"Look, it's not the first time it's happened," said Pakistan Army Capt. Asad Mehmood, the safety pilot during the trip and the same man who ordered the hasty retreat. Mehmood downplayed the incident, insisting that it would be resolved the next day with a better security assessment and other precautions.

Thus far, no relief flight has come under attack. Rather, it's much more common for a drop to get called off because a landing simply can't be made, either because of wind or a lack of space. "There are several areas that we've flown over where we can't land and you see them waving at us like 'We need food,'" said Sgt. Ramos. "There's really nothing you can do."

The real enemy is fatigue.

After a day of constant flying, refueling, and loading and offloading of aid, pilots and flight crews are too exhausted to speak. It's a months-long operation that runs 24 hours a day, with maintenance crews taking over at the end of the day and working all through the night repairing aircraft and reading them for the next day.

The flights from Ghazi, about two hours northwest of Islamabad, continue. To date, U.S. forces have helped deliver more than 16 million pounds of humanitarian relief and provided rides to over 22,000 flood victims.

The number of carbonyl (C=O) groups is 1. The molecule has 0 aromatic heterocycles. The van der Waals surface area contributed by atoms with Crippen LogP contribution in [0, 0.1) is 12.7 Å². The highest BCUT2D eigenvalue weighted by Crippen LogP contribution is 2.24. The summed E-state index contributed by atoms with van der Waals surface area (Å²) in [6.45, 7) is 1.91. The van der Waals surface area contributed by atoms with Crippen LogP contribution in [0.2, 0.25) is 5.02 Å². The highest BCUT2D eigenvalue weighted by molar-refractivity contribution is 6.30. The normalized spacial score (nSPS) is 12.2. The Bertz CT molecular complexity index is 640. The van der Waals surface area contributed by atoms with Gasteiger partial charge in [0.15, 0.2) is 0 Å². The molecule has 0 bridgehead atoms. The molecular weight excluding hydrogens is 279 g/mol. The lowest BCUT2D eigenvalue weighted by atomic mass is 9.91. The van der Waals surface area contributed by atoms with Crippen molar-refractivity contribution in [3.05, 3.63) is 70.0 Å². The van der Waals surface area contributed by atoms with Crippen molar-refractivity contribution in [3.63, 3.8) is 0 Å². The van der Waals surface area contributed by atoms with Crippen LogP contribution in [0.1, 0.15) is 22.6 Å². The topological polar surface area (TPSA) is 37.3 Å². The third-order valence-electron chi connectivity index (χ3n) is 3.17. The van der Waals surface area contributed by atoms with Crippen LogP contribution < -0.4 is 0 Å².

All soldiers and Marines interviewed agree that the work is remarkably similar to logistic operations in combat zones, with the exception that flights are kept to designated routes, there are no nighttime flights, and the risk of getting shot at is much lower, though not completely gone. No one expressed disappointment with the assignment; rather, they expressed pleasant surprise at finding themselves in a relief operation rather than the typical combat or defense roles military recruits are told to expect.

That's good, because if the February Pentagon defense review on climate change threats is correct, then future U.S. military personnel may find themselves doing much more disaster relief work than fighting.

"When I first enlisted, I thought I was going straight off to Afghanistan or Iraq on a combat mission," said Army Spc. William Rose, a new arrival from Fort Wainwright, Alaska. "It's way better than what I expected."

Saadia Haq contributed to this report.